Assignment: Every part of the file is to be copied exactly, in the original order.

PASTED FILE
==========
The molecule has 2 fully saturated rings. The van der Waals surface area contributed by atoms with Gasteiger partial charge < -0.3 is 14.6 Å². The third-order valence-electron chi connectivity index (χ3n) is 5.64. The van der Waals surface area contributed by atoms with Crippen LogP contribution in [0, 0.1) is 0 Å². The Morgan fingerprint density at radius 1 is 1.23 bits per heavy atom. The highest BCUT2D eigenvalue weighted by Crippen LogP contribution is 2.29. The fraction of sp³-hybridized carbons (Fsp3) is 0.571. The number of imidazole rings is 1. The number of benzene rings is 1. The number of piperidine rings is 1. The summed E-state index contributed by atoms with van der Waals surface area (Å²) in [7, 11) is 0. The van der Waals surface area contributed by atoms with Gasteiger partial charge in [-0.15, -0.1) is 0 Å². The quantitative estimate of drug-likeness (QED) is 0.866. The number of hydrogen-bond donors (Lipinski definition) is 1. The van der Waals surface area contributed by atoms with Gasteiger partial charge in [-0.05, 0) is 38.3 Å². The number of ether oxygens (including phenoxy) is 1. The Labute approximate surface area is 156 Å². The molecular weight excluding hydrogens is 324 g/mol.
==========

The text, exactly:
The molecule has 2 fully saturated rings. The van der Waals surface area contributed by atoms with Gasteiger partial charge < -0.3 is 14.6 Å². The third-order valence-electron chi connectivity index (χ3n) is 5.64. The van der Waals surface area contributed by atoms with Crippen LogP contribution in [0, 0.1) is 0 Å². The Morgan fingerprint density at radius 1 is 1.23 bits per heavy atom. The highest BCUT2D eigenvalue weighted by Crippen LogP contribution is 2.29. The fraction of sp³-hybridized carbons (Fsp3) is 0.571. The number of imidazole rings is 1. The number of benzene rings is 1. The number of piperidine rings is 1. The summed E-state index contributed by atoms with van der Waals surface area (Å²) in [7, 11) is 0. The van der Waals surface area contributed by atoms with Gasteiger partial charge in [-0.15, -0.1) is 0 Å². The quantitative estimate of drug-likeness (QED) is 0.866. The number of hydrogen-bond donors (Lipinski definition) is 1. The van der Waals surface area contributed by atoms with Gasteiger partial charge in [-0.05, 0) is 38.3 Å². The number of ether oxygens (including phenoxy) is 1. The Labute approximate surface area is 156 Å². The molecular weight excluding hydrogens is 324 g/mol.